Restaurant owner Henry Tin in front of his business in Nairobi.[Photo by Lucie Morangi/China Daily]
First there were four, then three, then two and finally just one.
When Tin Tin Chinese restaurant in Nairobi opened nearly four decades ago it was in good company. Today, Tin Tin is the only Chinese restaurant in the highly competitive downtown area.
Henry Tin, 68, has seen the city grow from one with single-lane unsealed roads to multilane paved roads overshadowed by Kenya's modern skyline. He has seen the Indian middle class pushed to the suburbs by the burgeoning Kenyan middle class whose changing lifestyle now dictates the business models adopted by entrepreneurs interested in surviving.
"I think I am now the oldest Kenyan-born Chinese," Tin says, laughing.
For years the Chinese restaurant has been a defining feature of the city's landmark Kenya International Conference Center.
This is the place Tin's father, James Tin, believed would help them make their fortunes as he moved with his wife to start the family business in 1978.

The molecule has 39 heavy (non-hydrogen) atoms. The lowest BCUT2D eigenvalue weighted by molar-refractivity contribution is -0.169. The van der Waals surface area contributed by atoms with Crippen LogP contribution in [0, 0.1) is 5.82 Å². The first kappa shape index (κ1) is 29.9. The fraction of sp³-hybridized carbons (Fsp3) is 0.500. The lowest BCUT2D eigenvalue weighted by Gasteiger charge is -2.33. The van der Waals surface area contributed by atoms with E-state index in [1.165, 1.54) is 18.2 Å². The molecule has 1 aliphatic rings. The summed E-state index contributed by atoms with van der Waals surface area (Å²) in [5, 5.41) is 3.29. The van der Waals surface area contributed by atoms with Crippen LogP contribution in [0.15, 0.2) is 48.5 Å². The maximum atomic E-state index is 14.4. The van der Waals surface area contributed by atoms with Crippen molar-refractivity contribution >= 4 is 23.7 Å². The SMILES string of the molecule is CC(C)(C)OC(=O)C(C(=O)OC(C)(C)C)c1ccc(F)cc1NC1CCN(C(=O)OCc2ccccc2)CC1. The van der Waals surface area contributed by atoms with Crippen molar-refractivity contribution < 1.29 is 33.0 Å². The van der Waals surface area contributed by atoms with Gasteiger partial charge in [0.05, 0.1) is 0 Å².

"Our biggest client is the government that surrounds us," he says, referring to the government office buildings on both sides of the street where the conference center is located.
The Tins offer catering to businesses attending events at the conference center.
The venue plays a strategic role in marketing the country as an ideal host for conventions, exhibitions and other meetings. The country is now rated second after South Africa as an African tourism destination for Chinese, according to the International Congress and Convention Association.